It is common for stock trading strategies to involve an expectation for knowing which stocks are going to go up and which stocks are going to go down. It's not always that simple, but it is a cornerstone of stock trading strategies to have a prediction for which direction a stock's price will move.
Option trading introduces many strategies that enable traders to profit on the movement of a stock without having to guess the direction it will move. Traders can bet on volatility, which is a measure of how active the stock price is moving in either direction. This allows traders to take advantage of high-leverage events, where a stock is poised for a big move, even without knowing the exact outcome of the event -- whether it be positive news for the company or negative.
By using delta neutral trading strategies, traders are able to profit off of that volatility -- or lack thereof.
Delta is a measure of how much the price of an option changes as the price of the underlying stock changes. It is given as a value between 0 and 1.0 for call options and 0 and -1.0 for put options.
Delta is positive for call options because the price of a call will rise as the price of the underlying stock rises, and it will drop as the price of the underlying stock drops. Put options have an inverse effect -- when the stock price goes up, the option price goes down, and vice versa.
The actual delta figure indicates the amount the option price will move as the price of the underlying asset moves, per dollar. If the call delta is 0.45, and the underlying stock climbs $1.00, then the price of the call option will rise by $0.45.
To establish a delta neutral position, a trader would buy or sell options and then immediately buy or sell shares of the stock to neutralize the accumulated delta of the option trade. Each share of stock that a trader buys represents +1.0 delta in this strategy. We'll take a look at an example later, but below is a table explaining the basic relationship between buying or selling options with the underlying stock.
|Delta Neutral Trading|
Ultimately, with the right combination of options and stock, the net delta will be 0, and the trader will be protected against the risk of the stock price moving up or down.
There are a number of scenarios where it might be beneficial for a trader to put on a delta neutral position.
One of the most common in the option trading industry is centered around company earnings releases. Quarterly earnings tend to be important events for options because they have the possibility to stimulate large positive or negative moves in the stock price. If a company outperforms expected quarterly figures, it can have a significant effect on the price; likewise, if they fall short of expectations, stock prices can drop quickly. If a trader can anticipate market conditions which allow for the possibility of one of these moves, without knowing in which direction the move might occur, establishing a delta neutral position can be a way to profit off of the large swing without making a bet on a direction.
Similarly, drug development companies present opportunities for volatility. These firms invest a large amount of money in research and development, and all potential drugs must go through a rigorous clinical trial process before being considered for approval by the FDA. At various points throughout the process, the company will release updates on the status of the trials. In some cases, the future of the drug -- or the whole company -- may be at stake on the results of this process, so these announcements can create large binary events within the stock's price. Without knowing whether the process will be successful for the company, it is possible to profit by trading against the market's expectations for future volatility, whether a trader believes the market is pricing in too much volatility or too little.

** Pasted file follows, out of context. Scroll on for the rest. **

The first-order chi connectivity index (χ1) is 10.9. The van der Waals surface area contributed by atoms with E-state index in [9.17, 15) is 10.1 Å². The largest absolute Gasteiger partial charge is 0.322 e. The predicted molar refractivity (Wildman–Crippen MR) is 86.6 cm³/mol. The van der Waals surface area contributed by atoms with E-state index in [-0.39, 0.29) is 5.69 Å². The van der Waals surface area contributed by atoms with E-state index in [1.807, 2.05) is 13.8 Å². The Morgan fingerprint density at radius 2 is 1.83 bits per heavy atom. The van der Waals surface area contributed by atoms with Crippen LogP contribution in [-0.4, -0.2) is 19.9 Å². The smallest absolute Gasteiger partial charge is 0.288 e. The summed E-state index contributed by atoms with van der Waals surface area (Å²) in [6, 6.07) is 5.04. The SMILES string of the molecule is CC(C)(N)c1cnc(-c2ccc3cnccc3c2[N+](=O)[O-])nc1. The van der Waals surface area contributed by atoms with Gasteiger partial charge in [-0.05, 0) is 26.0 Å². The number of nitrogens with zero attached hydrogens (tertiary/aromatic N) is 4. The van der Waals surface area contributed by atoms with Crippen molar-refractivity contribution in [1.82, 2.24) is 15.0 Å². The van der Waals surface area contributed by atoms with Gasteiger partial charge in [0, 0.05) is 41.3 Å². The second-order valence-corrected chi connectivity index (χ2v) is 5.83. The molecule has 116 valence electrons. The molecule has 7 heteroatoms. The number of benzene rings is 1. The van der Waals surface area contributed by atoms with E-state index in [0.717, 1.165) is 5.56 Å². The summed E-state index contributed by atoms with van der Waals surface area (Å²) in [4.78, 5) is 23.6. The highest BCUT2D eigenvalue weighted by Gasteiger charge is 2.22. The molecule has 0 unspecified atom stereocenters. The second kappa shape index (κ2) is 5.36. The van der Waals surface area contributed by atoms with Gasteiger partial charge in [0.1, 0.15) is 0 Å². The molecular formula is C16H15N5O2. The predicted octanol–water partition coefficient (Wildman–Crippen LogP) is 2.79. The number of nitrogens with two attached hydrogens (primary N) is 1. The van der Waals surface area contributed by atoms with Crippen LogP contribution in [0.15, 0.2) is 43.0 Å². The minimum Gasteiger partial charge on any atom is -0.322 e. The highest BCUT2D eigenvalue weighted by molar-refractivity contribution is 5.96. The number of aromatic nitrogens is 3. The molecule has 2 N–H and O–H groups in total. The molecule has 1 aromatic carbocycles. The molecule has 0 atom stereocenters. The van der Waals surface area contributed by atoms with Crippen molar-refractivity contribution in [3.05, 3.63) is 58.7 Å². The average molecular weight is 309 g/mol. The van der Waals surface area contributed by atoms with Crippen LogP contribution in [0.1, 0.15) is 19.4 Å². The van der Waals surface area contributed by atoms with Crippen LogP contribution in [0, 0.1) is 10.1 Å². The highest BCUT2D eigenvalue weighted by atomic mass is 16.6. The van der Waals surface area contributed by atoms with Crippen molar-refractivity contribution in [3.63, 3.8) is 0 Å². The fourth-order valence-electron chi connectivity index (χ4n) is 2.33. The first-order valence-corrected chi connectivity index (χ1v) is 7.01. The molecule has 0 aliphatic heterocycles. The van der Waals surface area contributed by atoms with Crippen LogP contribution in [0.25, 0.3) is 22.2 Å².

There are many other catalysts that can create these opportunities, including lawsuits, regulatory investigations, and product launches.
In addition to large binary events within the market, it's possible to profit off of the volatility that can occur by erratic or oscillatory price movements in the stock. Many times, a stock can experience high intra-day or day-to-day fluctuations without drifting too far from the original price. These types of movements can also lead to high volatility, so a trader might be willing to make a bet that the market's implied volatility is not enough to match the future movements of the stock.
This can be achieved by establishing a position in an option and then hedging the delta throughout the life of the option. As time goes on and the price in an underlying stock changes, the delta of an option will change too. If a trader buys 1 contract for 100 shares of an at-the-money call option, with a delta of 0.5, initially they will have to sell 50 shares of the stock to net the delta. However, the delta for that option could change over the course of a day or several days, requiring them to buy or sell more shares of the stock in order to neutralize that delta.
Holding the options enables the trader to reduce exposure to risk while trading shares of the stock as it moves up and down. The more it moves up and down, the more the trader stands to profit, returning more than the initial cost required to buy the options. Take a look at the example below. In this case, we have the IBM 18-Nov-16 160.00 strike call options. At the time of the trade, it was the at-the-money strike, and the delta for the call option was 0.5. Over the course of the next several days, the value in the options actually decreases, but the trader is able to profit off of the movement in the underlying stock.
|Buying IBM 18-Nov-16 160 Strike Call Option|
|Net Delta||Stock Price||Shares Bought
to Hedge Delta
to Hedge Delta
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